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Trump Is Too Poor for a Third-Party Run

Mere millions aren't enough, if he doesn't get the Republican nomination.

Trump Is Too Poor for a Third-Party Run

Mere millions aren't enough, if he doesn't get the Republican nomination.
He might want to use it, not sign it.

He might want to use it, not sign it.

Photographer: Chip Somodevilla/Getty Images
He might want to use it, not sign it.
Photographer: Chip Somodevilla/Getty Images

Donald Trump is not going to run as a third-party presidential candidate, even if he’s denied the Republican nomination.

There, I said it.

I’m not saying whether it would be a good idea for the GOP to deny him the nomination if he gets a plurality but not a majority of the delegates. But if it does, he won’t run third-party: He can’t afford it.

I direct you to his personal financial disclosure form, which said he had about $300 million in cash and marketable securities. That’s a lot of money! Stunningly, however, it is not enough money to run a major presidential campaign, which now clocks in at around $1 billion.

If Trump runs as a third-party candidate, the money to do so is going to have to come mostly out of his own pocket. The Republican Party’s traditional donors certainly aren’t going to help him. And so far, he’s shown no ability to raise the kind of staggering totals that, say, Bernie Sanders has managed to get from small donors. Trump’s campaign has raised just $25 million, of which only about $8 million comes from sources other than Donald J. Trump. He’s raised less in small contributions than Ted Cruz or Marco Rubio have.

Of course, maybe people just aren’t bothering to send money because he says he’s self-funding. Maybe in the general election, he could plead for funds and they’d open their wallets. Only … part of his appeal is that he’s so very rich that he doesn’t need donations. How long does that appeal last if it turns out he doesn’t have that much money in the bank and needs donors just as much as other politicians do?

He could maybe mortgage some of his interests, borrowing a billion dollars to fund a campaign. But this seems … unlikely. For one thing, by the most generous non-Trump estimates of his net worth, that would mean mortgaging about a quarter of his assets for a near-certain loss. Or mortgaging less but spending down all his liquid assets.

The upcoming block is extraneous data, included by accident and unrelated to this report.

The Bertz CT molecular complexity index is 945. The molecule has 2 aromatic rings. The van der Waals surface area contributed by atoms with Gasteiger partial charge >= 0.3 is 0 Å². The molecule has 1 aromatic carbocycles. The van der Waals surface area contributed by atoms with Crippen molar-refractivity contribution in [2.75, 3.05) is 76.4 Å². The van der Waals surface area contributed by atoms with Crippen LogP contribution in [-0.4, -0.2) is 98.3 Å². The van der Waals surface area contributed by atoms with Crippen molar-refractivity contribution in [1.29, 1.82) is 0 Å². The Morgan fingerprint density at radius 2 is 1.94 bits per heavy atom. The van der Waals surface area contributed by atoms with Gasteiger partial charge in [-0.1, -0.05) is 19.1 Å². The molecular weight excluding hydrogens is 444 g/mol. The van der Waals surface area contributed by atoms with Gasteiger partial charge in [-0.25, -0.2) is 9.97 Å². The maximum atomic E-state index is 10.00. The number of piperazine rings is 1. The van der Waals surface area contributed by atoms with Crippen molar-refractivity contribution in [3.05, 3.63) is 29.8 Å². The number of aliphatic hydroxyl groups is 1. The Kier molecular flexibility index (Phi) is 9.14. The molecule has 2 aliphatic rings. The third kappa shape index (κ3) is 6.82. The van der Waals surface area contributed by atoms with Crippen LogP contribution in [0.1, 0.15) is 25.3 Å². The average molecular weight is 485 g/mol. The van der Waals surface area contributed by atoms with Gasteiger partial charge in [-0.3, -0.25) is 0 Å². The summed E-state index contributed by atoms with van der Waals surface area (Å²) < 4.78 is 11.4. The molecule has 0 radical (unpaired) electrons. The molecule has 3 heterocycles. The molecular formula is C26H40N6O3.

And to be competitive in the general election, he would have to spend something close to that amount. His extremely lean campaign strategy won’t work in the general. He’s benefited immensely from free airtime, and as of three months ago, it was estimated that about a quarter of his campaign spending actually went to companies he owns. In the general, he’s going to have to spend a lot of money on things that Trump companies can’t provide, such as campaign staff and television and radio airtime. Once it’s down to two or three candidates in a general election, the media is going to make sure the other folks get as much airtime as he does.

Trump, some of his detractors say, is just crazy enough to do it anyway. But I’m skeptical. He’s been bankrupt before, and at age 69, he doesn’t have a lot of time for yet another comeback. And even if he was mad enough to try, are bankers insane enough to help him? As known expert Donald Trump once noted: "These lenders aren’t babies. These are total killers. These are not the nice, sweet little people that you’d think." One suspects that they might, in the end, be the ones who kill any hope of a third-party campaign.

    This column does not necessarily reflect the opinion of the editorial board or Bloomberg LP and its owners.

    To contact the author of this story:
    Megan McArdle at mmcardle3@bloomberg.net

    To contact the editor responsible for this story:
    Brooke Sample at bsample1@bloomberg.net